Issue One advisory board member Alan Solomont is out with an op-ed in Roll Call with a simple call to action: to get millennial participation in politics up, we’ve got to reduce the influence of money in politics.
The op-ed marks the second anniversary of a little-known Supreme Court case called McCutcheon vs. FEC, which eliminated caps on the total amount of money any individual can give to politicians and parties.
Combined with other cases like Citizens United, Speech Now, and Buckley vs. Valeo, the result has been “[to unleash] a torrent of money into a political system already flush with cash.”
Mr. Solomont is uniquely qualified to speak on the subject as the former National Finance Chair of the Democratic Party and the current Dean at the Tuft’s Tisch College. His background in political fundraising and youth civic participation converge in this op-ed which describes how money has warped the democratic process and deepened cynicism among millennials.
When we throw roadblocks in the way of young people voting, when we don’t ask them what issues they care about and assume we already know, we are reinforcing a narrative that young people aren’t interested in political participation. When we add to that an increasingly gold-plated campaign finance system, it’s no wonder that 60 percent of young people say “Washington embodies what’s wrong with America,” according to the Luntz survey.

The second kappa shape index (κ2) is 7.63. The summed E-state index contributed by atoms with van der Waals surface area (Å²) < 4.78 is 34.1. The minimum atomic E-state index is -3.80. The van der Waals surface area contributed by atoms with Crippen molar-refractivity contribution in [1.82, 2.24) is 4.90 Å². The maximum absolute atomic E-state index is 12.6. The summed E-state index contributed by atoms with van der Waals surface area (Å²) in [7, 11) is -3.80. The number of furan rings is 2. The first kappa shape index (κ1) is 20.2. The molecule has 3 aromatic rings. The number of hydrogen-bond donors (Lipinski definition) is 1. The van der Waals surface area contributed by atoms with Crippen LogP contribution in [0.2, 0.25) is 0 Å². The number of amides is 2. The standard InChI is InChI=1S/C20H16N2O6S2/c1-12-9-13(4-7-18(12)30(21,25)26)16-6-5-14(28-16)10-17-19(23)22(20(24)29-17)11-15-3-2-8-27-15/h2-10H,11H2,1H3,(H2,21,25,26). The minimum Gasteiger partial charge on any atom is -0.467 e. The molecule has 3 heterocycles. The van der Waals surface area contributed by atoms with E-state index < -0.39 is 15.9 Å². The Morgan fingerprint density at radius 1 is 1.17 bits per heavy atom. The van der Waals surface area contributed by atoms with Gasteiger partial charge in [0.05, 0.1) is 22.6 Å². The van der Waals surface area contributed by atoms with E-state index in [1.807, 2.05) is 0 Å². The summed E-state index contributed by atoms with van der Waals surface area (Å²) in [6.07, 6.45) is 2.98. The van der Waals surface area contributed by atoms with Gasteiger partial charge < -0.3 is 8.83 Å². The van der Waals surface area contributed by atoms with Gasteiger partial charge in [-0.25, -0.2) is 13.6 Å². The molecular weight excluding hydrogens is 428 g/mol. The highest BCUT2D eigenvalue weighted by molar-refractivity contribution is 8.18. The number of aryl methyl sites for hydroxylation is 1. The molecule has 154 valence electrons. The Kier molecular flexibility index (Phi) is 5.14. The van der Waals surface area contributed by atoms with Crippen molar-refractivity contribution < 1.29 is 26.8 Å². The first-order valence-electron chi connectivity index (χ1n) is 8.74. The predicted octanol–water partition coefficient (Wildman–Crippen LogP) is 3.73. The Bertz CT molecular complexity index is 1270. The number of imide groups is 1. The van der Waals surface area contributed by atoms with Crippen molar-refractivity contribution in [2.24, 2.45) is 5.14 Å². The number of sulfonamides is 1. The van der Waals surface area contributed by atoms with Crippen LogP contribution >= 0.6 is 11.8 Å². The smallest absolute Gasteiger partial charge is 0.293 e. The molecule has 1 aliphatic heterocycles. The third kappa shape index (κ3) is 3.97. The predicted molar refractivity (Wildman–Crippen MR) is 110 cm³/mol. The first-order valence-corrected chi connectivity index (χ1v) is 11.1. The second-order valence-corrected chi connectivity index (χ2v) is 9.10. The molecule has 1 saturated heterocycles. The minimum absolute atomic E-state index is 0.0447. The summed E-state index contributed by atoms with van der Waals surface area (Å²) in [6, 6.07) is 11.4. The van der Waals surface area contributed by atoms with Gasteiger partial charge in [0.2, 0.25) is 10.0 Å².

Disillusionment with this process is one of the reasons outsider candidates like Sen. Bernie Sanders and Donald Trump have surged this presidential election, and why Sec. Hillary Clinton and Sen. Ted Cruz have embraced anti-corruption, pro-democracy proposals like the ones laid out in our Blueprints for Democracy agenda.
Be sure to check out the full op-ed, and share with anyone who cares about ensuring this generation of Americans has a stake in the future of democracy.